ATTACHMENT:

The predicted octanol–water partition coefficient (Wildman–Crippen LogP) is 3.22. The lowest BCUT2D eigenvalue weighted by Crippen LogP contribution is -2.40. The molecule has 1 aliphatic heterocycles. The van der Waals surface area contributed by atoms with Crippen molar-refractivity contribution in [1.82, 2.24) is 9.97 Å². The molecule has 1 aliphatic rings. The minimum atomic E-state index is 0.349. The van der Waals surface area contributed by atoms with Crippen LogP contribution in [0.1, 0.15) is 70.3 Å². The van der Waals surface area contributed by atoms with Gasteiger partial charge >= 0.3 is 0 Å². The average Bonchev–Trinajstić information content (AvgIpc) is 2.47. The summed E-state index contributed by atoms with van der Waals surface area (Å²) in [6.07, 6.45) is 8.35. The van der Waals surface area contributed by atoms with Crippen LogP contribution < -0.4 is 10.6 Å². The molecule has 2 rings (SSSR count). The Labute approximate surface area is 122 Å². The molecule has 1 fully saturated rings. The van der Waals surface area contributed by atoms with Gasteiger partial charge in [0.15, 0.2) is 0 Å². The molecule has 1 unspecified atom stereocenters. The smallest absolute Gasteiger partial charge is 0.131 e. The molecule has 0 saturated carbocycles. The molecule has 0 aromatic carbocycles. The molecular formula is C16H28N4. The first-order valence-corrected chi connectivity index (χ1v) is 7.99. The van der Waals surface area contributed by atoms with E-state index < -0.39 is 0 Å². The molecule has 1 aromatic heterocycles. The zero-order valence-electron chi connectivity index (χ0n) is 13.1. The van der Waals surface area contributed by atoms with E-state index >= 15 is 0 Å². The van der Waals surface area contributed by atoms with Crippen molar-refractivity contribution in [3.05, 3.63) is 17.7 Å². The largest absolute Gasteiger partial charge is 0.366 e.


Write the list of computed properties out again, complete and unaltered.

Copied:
The predicted octanol–water partition coefficient (Wildman–Crippen LogP) is 3.22. The lowest BCUT2D eigenvalue weighted by Crippen LogP contribution is -2.40. The molecule has 1 aliphatic heterocycles. The van der Waals surface area contributed by atoms with Crippen molar-refractivity contribution in [1.82, 2.24) is 9.97 Å². The molecule has 1 aliphatic rings. The minimum atomic E-state index is 0.349. The van der Waals surface area contributed by atoms with Crippen LogP contribution in [0.1, 0.15) is 70.3 Å². The van der Waals surface area contributed by atoms with Gasteiger partial charge >= 0.3 is 0 Å². The average Bonchev–Trinajstić information content (AvgIpc) is 2.47. The summed E-state index contributed by atoms with van der Waals surface area (Å²) in [6.07, 6.45) is 8.35. The van der Waals surface area contributed by atoms with Crippen LogP contribution < -0.4 is 10.6 Å². The molecule has 2 rings (SSSR count). The Labute approximate surface area is 122 Å². The molecule has 1 fully saturated rings. The van der Waals surface area contributed by atoms with Gasteiger partial charge in [0.15, 0.2) is 0 Å². The molecule has 1 unspecified atom stereocenters. The smallest absolute Gasteiger partial charge is 0.131 e. The molecule has 0 saturated carbocycles. The molecule has 0 aromatic carbocycles. The molecular formula is C16H28N4. The first-order valence-corrected chi connectivity index (χ1v) is 7.99. The van der Waals surface area contributed by atoms with E-state index < -0.39 is 0 Å². The molecule has 1 aromatic heterocycles. The zero-order valence-electron chi connectivity index (χ0n) is 13.1. The van der Waals surface area contributed by atoms with E-state index >= 15 is 0 Å². The van der Waals surface area contributed by atoms with Crippen molar-refractivity contribution in [3.05, 3.63) is 17.7 Å². The largest absolute Gasteiger partial charge is 0.366 e.